Irv Bluestone was a mensch of the highest order, greatly respected and well-liked by rank-and-file union members as well as by corporation leaders.
One of the pleasures of searching the William Davidson Digital Archive of Jewish Detroit is seeing a photo of someone you know. This was the case when I recently ran across an image of a friend of mine: Irving Julius “Irv” Bluestone (1917-2007).
Irv Bluestone was one of America’s great labor leaders. He was a mensch of the highest order, greatly respected and well-liked by rank-and-file union members as well as by corporation leaders. Plainly speaking, Irv was one of the most decent human beings that you could ever meet.
Irv was raised in Brooklyn, New York, the son of Jewish immigrant parents from Lithuania. He graduated from New York City College in 1937 with a degree in German literature and then headed to Switzerland to study at the University of Bern. Irv was one of the rare labor leaders of his era to have a university education.
While traveling around Europe, Irv found himself in Austria when German troops marched into that nation during the “Anschluss” in 1938. Luckily, as an American citizen, Irv was safe, but he was appalled. This was an epiphany for him: “I became convinced that only a strong labor movement can preserve democracy.”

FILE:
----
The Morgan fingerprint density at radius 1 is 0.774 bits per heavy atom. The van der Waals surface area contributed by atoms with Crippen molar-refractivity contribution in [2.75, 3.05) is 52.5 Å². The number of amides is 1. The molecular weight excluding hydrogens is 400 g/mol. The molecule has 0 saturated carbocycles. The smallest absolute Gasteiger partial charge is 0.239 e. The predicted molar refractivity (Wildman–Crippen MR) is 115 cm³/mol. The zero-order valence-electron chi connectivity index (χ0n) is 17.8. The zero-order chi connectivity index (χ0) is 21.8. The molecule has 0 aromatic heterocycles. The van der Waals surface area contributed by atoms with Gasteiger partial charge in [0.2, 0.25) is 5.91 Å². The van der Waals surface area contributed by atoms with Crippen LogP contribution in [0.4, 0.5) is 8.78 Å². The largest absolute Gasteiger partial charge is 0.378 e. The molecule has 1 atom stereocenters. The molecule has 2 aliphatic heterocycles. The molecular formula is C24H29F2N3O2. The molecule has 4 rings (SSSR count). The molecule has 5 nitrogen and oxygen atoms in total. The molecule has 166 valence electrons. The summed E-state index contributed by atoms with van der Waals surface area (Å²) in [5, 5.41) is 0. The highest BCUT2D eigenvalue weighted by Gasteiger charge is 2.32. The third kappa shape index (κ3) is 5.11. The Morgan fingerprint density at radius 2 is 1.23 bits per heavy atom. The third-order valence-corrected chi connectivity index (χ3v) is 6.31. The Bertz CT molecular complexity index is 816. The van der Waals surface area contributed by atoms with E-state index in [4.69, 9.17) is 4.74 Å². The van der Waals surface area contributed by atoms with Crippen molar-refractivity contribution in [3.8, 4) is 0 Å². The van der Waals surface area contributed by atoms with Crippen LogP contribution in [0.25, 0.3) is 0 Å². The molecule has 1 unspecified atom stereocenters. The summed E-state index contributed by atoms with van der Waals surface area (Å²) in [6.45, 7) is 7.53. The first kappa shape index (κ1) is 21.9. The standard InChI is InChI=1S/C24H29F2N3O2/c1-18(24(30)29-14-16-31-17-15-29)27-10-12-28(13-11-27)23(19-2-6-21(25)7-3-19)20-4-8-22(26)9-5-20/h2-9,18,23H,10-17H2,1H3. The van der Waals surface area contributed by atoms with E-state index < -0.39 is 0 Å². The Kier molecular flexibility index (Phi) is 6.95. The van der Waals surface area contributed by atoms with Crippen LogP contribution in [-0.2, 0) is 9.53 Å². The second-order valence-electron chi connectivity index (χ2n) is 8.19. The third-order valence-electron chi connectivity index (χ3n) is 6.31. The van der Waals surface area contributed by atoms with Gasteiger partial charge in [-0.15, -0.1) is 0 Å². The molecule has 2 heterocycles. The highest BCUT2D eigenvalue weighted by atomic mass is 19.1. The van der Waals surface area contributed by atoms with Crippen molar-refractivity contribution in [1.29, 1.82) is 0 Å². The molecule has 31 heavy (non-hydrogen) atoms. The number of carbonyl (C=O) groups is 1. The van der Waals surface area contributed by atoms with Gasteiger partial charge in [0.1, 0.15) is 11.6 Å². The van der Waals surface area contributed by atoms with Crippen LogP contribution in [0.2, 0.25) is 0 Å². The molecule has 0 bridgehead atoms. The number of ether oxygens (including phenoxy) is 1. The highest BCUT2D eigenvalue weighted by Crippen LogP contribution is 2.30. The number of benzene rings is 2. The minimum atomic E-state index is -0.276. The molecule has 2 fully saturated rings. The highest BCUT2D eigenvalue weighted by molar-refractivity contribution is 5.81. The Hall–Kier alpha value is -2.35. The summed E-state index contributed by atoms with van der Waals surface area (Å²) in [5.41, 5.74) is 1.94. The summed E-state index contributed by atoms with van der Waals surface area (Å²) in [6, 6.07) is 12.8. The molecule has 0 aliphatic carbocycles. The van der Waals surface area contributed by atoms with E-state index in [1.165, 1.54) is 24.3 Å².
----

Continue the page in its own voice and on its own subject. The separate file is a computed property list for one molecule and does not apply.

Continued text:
Irv returned to the United States and landed a job as a grinder at the GM Hyatt Bearing plant in Harrison, New Jersey, in 1942. He joined the fledgling United Automobile Workers union (UAW) and immersed himself in the labor movement.
Irv soon proved himself to be a wise and innovative labor leader. In 1947, he was brought to UAW headquarters in Detroit by legendary UAW President Walter Reuther and, in 1961, became Reuther’s top administrative assistant. In 1970, Irv was appointed to lead the union’s largest unit, the GM Department. In that position, he represented 500,000 workers. In 1972, he was elected vice president of a UAW that had 1.5 million members and, unlike recent times, there was never a hint of scandal.
Irv retired from the UAW in 1980, and Wayne State University wisely offered him a position as university professor of industrial relations. His office was at the Walter Reuther Library where I worked for 25 years. I cannot tell you how much I learned from him. Irv was a true intellectual and an outstanding teacher.
Irv’s wife, Zelda, was also a gem, a wonderful person and Irv’s soulmate. Zelda told me a story about a road trip with Irv. They stopped at a rest area, and after a few minutes, Irv was back on the road. As he was thinking about an upcoming meeting — he was always pondering ideas — he suddenly realized that he had forgotten something at the rest stop: Zelda! She would tell that story with love for Irv and a twinkle in her eye.
Irv was also involved in Detroit’s Jewish community and is cited on 89 pages in the Archive. He often spoke at events such as the Men’s Club of Congregation Beth Achim (March 12, 199,3 JN), the JNF Tree of Life Dinner (May 1, 1993) or at Temple Emanu-El (Oct. 21, 1988). Irv was also a staunch supporter of Israel and its labor organization, Histadrut.
Former UAW President Douglas Fraser aptly described Irv Bluestone in four words: “He was pure gold.” Indeed. Doug was spot on.
Want to learn more? Go to the DJN Foundation archives, available for free at www.djnfoundation.org.